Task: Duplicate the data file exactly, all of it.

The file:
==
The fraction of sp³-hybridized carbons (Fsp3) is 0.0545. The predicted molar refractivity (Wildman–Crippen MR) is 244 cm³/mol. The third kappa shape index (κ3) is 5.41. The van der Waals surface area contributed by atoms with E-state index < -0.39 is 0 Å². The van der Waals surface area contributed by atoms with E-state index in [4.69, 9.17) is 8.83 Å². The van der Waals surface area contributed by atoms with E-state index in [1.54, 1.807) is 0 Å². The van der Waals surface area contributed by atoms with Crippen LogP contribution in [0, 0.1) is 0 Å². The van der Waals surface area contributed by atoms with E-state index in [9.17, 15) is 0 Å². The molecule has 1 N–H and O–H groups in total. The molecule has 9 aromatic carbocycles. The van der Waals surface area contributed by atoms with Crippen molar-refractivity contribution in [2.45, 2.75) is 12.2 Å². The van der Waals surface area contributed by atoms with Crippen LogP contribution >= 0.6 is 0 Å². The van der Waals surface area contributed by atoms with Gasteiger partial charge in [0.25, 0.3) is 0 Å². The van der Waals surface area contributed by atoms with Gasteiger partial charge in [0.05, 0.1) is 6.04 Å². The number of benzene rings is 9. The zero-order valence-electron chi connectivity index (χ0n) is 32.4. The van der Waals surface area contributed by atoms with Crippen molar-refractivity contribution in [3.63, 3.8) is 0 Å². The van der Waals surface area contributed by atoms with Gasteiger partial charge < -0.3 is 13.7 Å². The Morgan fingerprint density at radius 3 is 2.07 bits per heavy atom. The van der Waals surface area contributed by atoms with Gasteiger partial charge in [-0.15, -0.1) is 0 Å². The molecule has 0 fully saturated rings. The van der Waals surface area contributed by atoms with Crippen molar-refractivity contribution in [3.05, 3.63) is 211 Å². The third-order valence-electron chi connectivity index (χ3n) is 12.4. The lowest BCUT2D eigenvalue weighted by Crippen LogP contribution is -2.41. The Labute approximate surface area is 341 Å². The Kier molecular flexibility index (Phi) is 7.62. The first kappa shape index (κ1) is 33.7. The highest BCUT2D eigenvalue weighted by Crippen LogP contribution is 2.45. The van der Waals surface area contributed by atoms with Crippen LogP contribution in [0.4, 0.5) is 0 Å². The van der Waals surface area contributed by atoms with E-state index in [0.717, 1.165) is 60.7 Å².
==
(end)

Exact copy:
The fraction of sp³-hybridized carbons (Fsp3) is 0.0545. The predicted molar refractivity (Wildman–Crippen MR) is 244 cm³/mol. The third kappa shape index (κ3) is 5.41. The van der Waals surface area contributed by atoms with E-state index < -0.39 is 0 Å². The van der Waals surface area contributed by atoms with E-state index in [4.69, 9.17) is 8.83 Å². The van der Waals surface area contributed by atoms with E-state index in [1.54, 1.807) is 0 Å². The van der Waals surface area contributed by atoms with Crippen LogP contribution in [0, 0.1) is 0 Å². The van der Waals surface area contributed by atoms with E-state index in [9.17, 15) is 0 Å². The molecule has 1 N–H and O–H groups in total. The molecule has 9 aromatic carbocycles. The van der Waals surface area contributed by atoms with Crippen molar-refractivity contribution in [2.45, 2.75) is 12.2 Å². The van der Waals surface area contributed by atoms with Crippen LogP contribution >= 0.6 is 0 Å². The van der Waals surface area contributed by atoms with Gasteiger partial charge in [0.25, 0.3) is 0 Å². The van der Waals surface area contributed by atoms with Gasteiger partial charge in [0.05, 0.1) is 6.04 Å². The number of benzene rings is 9. The zero-order valence-electron chi connectivity index (χ0n) is 32.4. The van der Waals surface area contributed by atoms with Crippen molar-refractivity contribution in [3.63, 3.8) is 0 Å². The van der Waals surface area contributed by atoms with Gasteiger partial charge < -0.3 is 13.7 Å². The Morgan fingerprint density at radius 3 is 2.07 bits per heavy atom. The van der Waals surface area contributed by atoms with Gasteiger partial charge in [-0.15, -0.1) is 0 Å². The molecule has 0 fully saturated rings. The van der Waals surface area contributed by atoms with Crippen molar-refractivity contribution in [3.05, 3.63) is 211 Å². The third-order valence-electron chi connectivity index (χ3n) is 12.4. The lowest BCUT2D eigenvalue weighted by Crippen LogP contribution is -2.41. The Labute approximate surface area is 341 Å². The Kier molecular flexibility index (Phi) is 7.62. The first kappa shape index (κ1) is 33.7. The highest BCUT2D eigenvalue weighted by Crippen LogP contribution is 2.45. The van der Waals surface area contributed by atoms with Crippen LogP contribution in [0.4, 0.5) is 0 Å². The van der Waals surface area contributed by atoms with E-state index in [0.717, 1.165) is 60.7 Å².